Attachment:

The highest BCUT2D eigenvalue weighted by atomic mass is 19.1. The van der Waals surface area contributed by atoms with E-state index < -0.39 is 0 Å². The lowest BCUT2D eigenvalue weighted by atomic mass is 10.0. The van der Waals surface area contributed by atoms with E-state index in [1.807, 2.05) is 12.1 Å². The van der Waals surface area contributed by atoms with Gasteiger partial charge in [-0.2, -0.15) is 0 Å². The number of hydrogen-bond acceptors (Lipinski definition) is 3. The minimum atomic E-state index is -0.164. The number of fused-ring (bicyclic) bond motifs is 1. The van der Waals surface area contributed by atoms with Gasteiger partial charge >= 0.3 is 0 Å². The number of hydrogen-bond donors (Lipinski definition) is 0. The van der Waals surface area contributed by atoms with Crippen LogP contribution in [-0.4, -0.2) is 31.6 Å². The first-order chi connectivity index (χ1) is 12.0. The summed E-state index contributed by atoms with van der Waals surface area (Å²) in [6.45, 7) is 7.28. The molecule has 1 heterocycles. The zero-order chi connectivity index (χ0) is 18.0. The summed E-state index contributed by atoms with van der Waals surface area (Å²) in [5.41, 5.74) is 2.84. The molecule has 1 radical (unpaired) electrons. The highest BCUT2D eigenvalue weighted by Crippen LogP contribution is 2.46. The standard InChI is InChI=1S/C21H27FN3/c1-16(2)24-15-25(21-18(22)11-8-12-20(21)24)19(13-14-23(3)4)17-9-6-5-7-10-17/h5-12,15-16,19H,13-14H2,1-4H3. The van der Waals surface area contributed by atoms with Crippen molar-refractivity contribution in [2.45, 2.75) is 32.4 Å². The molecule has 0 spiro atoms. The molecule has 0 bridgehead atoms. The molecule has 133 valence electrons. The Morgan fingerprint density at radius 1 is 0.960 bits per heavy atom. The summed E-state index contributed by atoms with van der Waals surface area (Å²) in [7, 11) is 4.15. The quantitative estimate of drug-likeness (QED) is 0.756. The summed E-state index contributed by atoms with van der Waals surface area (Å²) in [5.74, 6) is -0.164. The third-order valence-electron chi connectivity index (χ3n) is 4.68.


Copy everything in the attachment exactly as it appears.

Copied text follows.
The highest BCUT2D eigenvalue weighted by atomic mass is 19.1. The van der Waals surface area contributed by atoms with E-state index < -0.39 is 0 Å². The lowest BCUT2D eigenvalue weighted by atomic mass is 10.0. The van der Waals surface area contributed by atoms with E-state index in [1.807, 2.05) is 12.1 Å². The van der Waals surface area contributed by atoms with Gasteiger partial charge in [-0.2, -0.15) is 0 Å². The number of hydrogen-bond acceptors (Lipinski definition) is 3. The minimum atomic E-state index is -0.164. The number of fused-ring (bicyclic) bond motifs is 1. The van der Waals surface area contributed by atoms with Gasteiger partial charge >= 0.3 is 0 Å². The number of hydrogen-bond donors (Lipinski definition) is 0. The van der Waals surface area contributed by atoms with Crippen LogP contribution in [-0.4, -0.2) is 31.6 Å². The first-order chi connectivity index (χ1) is 12.0. The summed E-state index contributed by atoms with van der Waals surface area (Å²) in [6.45, 7) is 7.28. The molecule has 1 heterocycles. The zero-order chi connectivity index (χ0) is 18.0. The summed E-state index contributed by atoms with van der Waals surface area (Å²) in [5.41, 5.74) is 2.84. The molecule has 1 radical (unpaired) electrons. The highest BCUT2D eigenvalue weighted by Crippen LogP contribution is 2.46. The standard InChI is InChI=1S/C21H27FN3/c1-16(2)24-15-25(21-18(22)11-8-12-20(21)24)19(13-14-23(3)4)17-9-6-5-7-10-17/h5-12,15-16,19H,13-14H2,1-4H3. The van der Waals surface area contributed by atoms with Crippen molar-refractivity contribution in [2.45, 2.75) is 32.4 Å². The molecule has 0 spiro atoms. The molecule has 0 bridgehead atoms. The molecule has 133 valence electrons. The Morgan fingerprint density at radius 1 is 0.960 bits per heavy atom. The summed E-state index contributed by atoms with van der Waals surface area (Å²) in [7, 11) is 4.15. The quantitative estimate of drug-likeness (QED) is 0.756. The summed E-state index contributed by atoms with van der Waals surface area (Å²) in [5.74, 6) is -0.164. The third-order valence-electron chi connectivity index (χ3n) is 4.68.